10. Adam Luck (11 January 2009). "How the Baikal became Britain's favourite killing machine". Daily Mail. Retrieved 5 July 2013. 
  11. 11.00 11.01 11.02 11.03 11.04 11.05 11.06 11.07 11.08 11.09 11.10 11.11 11.12 11.13 11.14 11.15 11.16 11.17 11.18 11.19 11.20 11.21 11.22 11.23 11.24 11.25 11.26 11.27 11.28 Jones, Richard D. Jane's Infantry Weapons 2009/2010. Jane's Information Group; 35 edition (January 27, 2009). ISBN 978-0-7106-2869-5.
  12. Albania: Special Operations and Counterterrorist Forces at (a non-official, personal website). Retrieved 8 September 2012.
  13. Kokalis, Peter. Weapons Tests And Evaluations: The Best Of Soldier Of Fortune. Paladin Press. 2001. pp99–102.
  14. Hogg, Ian (2002). Jane's Guns Recognition Guide. Jane's Information Group. ISBN 0-00-712760-X.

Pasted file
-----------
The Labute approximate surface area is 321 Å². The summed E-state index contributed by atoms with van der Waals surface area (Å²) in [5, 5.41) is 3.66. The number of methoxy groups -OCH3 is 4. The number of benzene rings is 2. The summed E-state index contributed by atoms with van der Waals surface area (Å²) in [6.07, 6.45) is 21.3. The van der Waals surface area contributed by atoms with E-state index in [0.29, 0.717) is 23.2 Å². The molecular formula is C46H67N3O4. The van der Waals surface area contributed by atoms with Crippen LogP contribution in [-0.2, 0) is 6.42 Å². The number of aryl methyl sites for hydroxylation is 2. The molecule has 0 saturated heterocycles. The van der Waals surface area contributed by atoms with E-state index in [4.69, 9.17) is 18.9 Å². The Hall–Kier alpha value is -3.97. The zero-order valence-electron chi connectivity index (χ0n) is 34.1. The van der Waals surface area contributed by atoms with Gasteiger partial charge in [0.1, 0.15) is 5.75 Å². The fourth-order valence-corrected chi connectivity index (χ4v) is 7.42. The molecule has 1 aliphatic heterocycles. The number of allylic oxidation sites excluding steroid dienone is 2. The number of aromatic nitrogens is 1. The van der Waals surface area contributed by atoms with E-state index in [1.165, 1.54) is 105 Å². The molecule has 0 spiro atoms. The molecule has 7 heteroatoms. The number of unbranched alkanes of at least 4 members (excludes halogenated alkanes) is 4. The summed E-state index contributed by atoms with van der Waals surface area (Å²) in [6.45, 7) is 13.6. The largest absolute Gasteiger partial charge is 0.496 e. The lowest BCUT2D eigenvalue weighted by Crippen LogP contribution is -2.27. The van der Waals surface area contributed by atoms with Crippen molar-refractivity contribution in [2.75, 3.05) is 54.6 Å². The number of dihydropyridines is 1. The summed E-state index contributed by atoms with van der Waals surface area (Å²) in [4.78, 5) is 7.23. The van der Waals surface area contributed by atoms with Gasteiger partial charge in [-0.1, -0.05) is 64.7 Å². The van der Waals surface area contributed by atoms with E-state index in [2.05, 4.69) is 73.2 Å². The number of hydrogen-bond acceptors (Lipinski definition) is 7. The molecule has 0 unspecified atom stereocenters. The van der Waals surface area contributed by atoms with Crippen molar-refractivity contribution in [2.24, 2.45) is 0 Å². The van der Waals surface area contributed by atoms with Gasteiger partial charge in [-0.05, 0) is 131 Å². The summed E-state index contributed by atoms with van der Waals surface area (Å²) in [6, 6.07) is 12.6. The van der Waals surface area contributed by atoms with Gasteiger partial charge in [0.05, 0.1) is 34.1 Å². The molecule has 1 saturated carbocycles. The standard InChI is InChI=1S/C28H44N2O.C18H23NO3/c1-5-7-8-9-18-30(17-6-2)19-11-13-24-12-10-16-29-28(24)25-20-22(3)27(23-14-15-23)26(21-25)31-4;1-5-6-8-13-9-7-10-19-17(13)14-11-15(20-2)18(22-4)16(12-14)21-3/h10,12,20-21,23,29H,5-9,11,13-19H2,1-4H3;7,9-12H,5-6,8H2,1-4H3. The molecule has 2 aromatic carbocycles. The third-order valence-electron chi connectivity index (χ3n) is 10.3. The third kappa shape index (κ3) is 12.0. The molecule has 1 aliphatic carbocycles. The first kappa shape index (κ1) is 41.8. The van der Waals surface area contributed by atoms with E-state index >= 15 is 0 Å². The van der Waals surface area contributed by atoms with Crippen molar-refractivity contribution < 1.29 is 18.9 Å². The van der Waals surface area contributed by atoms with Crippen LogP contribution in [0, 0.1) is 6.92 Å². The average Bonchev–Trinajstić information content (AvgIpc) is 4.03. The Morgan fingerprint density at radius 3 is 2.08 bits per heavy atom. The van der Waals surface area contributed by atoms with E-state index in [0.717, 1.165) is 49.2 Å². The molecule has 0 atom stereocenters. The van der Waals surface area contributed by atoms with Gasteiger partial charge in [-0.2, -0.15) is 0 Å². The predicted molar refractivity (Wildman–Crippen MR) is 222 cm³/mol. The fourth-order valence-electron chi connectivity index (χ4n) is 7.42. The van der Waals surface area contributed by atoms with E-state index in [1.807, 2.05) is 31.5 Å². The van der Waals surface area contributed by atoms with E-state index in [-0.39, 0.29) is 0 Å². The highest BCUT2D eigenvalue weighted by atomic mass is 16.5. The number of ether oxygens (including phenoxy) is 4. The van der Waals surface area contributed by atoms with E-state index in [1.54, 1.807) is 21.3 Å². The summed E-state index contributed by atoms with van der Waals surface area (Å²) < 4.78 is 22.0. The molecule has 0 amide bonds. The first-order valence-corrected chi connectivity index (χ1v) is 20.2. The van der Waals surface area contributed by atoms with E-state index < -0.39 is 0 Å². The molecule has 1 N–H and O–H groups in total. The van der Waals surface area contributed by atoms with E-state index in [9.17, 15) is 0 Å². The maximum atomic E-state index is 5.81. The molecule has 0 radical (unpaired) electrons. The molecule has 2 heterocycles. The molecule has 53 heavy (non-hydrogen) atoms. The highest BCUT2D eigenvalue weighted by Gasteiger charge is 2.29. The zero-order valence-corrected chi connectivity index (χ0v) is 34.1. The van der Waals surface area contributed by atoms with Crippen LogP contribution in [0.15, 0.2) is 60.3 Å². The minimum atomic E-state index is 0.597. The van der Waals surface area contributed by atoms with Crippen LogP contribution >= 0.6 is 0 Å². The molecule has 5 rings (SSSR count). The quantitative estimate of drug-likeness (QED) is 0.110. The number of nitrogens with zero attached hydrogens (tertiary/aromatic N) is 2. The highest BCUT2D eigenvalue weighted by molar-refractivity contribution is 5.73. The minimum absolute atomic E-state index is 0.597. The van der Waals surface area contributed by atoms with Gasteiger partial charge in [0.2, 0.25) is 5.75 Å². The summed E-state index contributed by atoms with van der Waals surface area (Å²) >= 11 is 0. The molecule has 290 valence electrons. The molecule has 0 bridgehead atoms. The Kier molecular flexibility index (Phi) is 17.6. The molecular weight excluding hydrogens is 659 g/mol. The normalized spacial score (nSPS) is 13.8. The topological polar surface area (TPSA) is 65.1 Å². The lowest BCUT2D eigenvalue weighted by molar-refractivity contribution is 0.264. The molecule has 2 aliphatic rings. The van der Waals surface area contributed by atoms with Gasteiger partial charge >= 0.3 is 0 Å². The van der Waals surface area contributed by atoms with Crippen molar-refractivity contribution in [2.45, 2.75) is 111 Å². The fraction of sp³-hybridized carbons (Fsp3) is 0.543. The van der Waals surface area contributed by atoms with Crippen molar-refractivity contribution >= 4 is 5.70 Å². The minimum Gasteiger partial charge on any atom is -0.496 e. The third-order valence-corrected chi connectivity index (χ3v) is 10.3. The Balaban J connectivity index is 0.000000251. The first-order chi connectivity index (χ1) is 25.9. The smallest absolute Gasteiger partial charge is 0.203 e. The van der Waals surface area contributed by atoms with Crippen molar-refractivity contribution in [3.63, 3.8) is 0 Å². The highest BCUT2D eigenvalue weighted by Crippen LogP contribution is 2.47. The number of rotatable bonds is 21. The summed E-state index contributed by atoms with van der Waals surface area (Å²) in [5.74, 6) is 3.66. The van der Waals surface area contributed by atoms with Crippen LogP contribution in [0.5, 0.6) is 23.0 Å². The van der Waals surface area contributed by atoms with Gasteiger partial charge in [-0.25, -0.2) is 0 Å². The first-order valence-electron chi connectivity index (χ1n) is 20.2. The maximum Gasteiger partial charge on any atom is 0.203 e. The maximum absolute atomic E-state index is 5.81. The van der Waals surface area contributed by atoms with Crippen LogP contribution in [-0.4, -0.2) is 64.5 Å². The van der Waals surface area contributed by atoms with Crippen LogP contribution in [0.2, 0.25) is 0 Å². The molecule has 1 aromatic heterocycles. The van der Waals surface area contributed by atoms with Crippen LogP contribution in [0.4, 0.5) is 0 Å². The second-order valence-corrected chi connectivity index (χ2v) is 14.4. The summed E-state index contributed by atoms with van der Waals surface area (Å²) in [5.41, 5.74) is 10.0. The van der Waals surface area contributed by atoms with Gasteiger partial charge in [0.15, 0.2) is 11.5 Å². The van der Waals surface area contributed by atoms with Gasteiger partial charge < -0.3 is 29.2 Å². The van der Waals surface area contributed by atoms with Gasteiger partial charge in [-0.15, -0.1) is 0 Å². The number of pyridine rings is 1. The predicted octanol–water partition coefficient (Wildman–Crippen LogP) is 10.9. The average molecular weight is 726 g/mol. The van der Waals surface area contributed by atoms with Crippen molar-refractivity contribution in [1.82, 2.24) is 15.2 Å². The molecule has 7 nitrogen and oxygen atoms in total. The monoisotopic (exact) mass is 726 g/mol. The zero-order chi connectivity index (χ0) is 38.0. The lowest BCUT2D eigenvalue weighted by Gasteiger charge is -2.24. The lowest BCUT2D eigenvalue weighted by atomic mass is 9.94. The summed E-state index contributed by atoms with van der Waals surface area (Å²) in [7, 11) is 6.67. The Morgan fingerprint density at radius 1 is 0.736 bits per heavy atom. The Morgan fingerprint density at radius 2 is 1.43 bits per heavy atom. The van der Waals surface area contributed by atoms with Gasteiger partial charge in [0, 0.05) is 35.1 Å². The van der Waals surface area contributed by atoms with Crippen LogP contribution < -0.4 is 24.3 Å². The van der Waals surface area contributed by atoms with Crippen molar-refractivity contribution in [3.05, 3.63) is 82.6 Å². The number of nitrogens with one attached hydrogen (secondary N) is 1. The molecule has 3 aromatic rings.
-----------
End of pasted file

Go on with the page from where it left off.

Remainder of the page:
15. US Department of Defense: North Korea Country Handbook (1997) page xii, at Federation of American Scientists. Retrieved 8 September 2012.
  16. 16.0 16.1 Marchington, James (2004). The Encyclopedia of Handheld Weapons. Lewis International, Inc. ISBN 1-930983-14-X.


  • The History and Development of Imperial and Soviet Russian Military Small Arms and Ammunition 1700–1986 written by Fred A. DATIG (Handgun Press, 1988)
  • Kokalis, Peter (2001). Weapons Tests And Evaluations: The Best of Soldier of Fortune. Boulder, Colorado, USA: Paladin Press. ISBN 978-1-58160-122-0. 

External links